Farming is a job where it’s possible to spend the entire day outside, and for some, this is paradise. However, when the mercury starts to rise, the risk of developing heat-related conditions increases as well.
This year is supposed to be one of the hottest years on record, which is why on June 1, the state’s Division of Occupational Safety and Health released a heat advisory that covers the entire state of California. Summer temperatures will likely surpass 100 degrees, the advisory noted, in an effort to remind employers to protect those workers who are exposed to the high heat conditions. The advisory also reminded employers that they need to be in compliance with Cal/OSHA’s Heat Illness Prevention Standard.
Part of the standard requires that companies with outdoor workers write and implement heat illness prevention plans. The requirements also include the following:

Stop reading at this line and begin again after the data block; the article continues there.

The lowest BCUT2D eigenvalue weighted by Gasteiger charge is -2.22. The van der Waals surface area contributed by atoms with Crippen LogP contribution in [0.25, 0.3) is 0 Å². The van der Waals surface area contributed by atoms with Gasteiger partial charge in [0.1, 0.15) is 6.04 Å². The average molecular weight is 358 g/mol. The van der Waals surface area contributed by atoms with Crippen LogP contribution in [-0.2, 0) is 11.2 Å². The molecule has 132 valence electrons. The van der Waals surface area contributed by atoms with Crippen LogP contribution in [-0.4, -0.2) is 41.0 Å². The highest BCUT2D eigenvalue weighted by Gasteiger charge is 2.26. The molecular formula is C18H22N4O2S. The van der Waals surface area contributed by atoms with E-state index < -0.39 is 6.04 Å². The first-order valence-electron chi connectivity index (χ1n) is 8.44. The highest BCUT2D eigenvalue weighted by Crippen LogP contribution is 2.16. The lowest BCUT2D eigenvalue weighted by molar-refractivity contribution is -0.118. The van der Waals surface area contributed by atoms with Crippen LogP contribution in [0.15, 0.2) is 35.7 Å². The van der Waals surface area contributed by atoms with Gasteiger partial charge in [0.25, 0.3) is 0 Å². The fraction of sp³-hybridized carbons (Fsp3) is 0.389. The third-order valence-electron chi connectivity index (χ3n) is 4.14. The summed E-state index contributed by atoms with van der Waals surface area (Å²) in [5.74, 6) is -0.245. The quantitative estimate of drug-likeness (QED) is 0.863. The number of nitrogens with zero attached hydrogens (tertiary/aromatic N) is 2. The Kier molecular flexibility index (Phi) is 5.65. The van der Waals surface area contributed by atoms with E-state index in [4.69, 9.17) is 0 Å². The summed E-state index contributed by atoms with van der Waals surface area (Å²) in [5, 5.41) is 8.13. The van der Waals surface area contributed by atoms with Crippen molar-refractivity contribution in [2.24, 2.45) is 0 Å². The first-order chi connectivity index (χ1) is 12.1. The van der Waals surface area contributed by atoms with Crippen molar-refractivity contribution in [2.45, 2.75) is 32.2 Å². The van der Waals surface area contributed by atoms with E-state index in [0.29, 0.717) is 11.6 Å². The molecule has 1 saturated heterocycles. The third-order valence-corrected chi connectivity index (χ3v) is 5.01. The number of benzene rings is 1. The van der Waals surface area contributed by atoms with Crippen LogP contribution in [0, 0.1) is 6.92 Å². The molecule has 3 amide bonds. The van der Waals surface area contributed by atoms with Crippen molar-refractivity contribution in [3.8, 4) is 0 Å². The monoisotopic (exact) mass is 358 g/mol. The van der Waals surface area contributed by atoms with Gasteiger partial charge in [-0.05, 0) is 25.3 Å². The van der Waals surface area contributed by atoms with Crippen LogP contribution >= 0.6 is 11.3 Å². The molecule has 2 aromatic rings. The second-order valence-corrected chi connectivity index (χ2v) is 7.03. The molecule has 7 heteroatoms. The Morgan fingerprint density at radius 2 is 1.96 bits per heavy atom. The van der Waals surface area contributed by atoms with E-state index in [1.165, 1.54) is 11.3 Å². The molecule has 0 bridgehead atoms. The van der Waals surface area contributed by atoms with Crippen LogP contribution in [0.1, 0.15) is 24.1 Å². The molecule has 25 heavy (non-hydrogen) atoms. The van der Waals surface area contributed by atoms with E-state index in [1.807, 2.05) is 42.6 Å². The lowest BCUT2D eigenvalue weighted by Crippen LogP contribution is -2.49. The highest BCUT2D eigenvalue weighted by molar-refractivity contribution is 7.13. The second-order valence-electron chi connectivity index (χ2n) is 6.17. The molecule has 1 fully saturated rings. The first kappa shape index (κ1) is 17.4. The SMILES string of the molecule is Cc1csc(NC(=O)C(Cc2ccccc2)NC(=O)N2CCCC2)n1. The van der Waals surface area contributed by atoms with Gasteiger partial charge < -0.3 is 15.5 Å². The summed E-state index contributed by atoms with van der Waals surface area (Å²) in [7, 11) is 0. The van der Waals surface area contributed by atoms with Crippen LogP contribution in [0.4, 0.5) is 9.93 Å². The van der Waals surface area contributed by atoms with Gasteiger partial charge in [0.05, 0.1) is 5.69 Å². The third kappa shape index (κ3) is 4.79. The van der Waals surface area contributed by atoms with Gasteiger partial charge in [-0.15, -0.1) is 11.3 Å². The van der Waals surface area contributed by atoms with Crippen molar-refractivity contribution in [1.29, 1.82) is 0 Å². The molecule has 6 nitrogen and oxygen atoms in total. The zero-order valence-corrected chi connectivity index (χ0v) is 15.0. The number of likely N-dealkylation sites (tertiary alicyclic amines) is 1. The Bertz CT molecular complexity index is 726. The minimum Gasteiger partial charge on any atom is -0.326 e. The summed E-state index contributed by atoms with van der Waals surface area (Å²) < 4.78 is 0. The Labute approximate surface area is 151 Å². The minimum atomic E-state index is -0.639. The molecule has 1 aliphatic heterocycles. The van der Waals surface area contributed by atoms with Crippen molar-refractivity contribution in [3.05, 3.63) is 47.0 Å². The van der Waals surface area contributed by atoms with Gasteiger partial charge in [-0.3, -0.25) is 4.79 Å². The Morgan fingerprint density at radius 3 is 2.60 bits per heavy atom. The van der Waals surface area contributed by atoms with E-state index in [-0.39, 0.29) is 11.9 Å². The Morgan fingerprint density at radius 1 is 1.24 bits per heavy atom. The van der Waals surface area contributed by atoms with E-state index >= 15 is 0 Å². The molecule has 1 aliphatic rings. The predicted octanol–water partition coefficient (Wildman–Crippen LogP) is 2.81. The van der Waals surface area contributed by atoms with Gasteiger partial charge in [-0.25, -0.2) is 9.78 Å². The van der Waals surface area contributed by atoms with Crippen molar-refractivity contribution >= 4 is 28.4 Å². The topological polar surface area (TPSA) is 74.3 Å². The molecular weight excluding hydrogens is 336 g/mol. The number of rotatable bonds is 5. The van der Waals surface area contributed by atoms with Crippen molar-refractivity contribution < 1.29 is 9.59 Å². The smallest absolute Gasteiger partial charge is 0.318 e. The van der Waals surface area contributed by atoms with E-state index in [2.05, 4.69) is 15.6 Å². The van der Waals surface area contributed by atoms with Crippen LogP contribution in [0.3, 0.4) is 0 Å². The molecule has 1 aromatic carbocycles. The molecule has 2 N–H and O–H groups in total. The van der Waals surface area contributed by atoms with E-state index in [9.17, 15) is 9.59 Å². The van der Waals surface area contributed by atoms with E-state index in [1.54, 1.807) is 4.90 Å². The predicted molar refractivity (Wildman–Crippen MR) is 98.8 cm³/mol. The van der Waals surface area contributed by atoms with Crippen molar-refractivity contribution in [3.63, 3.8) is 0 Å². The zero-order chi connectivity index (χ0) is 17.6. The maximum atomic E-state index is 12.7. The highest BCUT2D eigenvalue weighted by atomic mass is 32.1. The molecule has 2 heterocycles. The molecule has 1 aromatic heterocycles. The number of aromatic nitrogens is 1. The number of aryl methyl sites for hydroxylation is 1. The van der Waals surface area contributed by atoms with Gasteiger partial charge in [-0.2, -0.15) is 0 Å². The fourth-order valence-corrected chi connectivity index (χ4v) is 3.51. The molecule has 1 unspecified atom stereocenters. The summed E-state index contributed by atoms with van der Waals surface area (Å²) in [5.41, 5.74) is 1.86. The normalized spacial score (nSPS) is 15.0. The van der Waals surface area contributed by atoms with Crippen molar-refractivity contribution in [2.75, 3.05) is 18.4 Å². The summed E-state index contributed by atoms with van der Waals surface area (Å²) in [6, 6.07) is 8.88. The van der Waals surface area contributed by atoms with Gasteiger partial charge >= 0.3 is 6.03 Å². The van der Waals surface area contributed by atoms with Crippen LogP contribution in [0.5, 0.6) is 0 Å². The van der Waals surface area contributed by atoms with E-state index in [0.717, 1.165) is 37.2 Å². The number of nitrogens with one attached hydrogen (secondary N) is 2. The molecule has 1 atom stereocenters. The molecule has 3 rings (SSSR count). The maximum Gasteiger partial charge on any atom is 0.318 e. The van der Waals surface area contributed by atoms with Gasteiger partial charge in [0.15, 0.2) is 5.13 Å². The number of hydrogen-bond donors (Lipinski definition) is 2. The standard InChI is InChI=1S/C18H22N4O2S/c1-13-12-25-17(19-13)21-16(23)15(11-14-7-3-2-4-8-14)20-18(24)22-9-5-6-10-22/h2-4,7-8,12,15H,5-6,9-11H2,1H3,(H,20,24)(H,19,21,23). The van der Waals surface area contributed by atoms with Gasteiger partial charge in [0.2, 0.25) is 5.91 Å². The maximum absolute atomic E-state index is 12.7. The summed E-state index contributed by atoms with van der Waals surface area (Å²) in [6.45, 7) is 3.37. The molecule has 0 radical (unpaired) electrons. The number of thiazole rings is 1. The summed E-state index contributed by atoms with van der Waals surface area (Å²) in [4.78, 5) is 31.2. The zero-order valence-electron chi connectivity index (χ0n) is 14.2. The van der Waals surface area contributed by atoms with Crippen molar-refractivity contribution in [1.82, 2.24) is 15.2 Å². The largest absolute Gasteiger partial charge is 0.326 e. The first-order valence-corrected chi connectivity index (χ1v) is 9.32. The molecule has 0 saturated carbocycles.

— Employers must encourage employees to frequently drink water.
— Employers must provide sufficient fresh water so that all employees can drink four eight-ounce cups of water an hour.
— Water provided to employees must be suitably cool, pure, fresh and free.
— Water must be in close proximity to workers.
— Shade access must be provided for rest periods, except in special circumstances.
— Employees must be encouraged to take rest in the shade whenever they need to, and they cannot be ordered to return to work until they have confirmed that they are sufficiently cool.
— Employers must have first aid materials on hand to help with overheating issues.
There are a lot more requirements under Cal/OSHA Heat Illness Prevention Standard; the above are the most basic of them. If a California worker suffers a heat-related illness on the job, it is highly likely that he or she can seek Workers’ Compensation benefits. Workers felled by heat-induced illnesses can call today to speak with an experienced employee benefits attorney.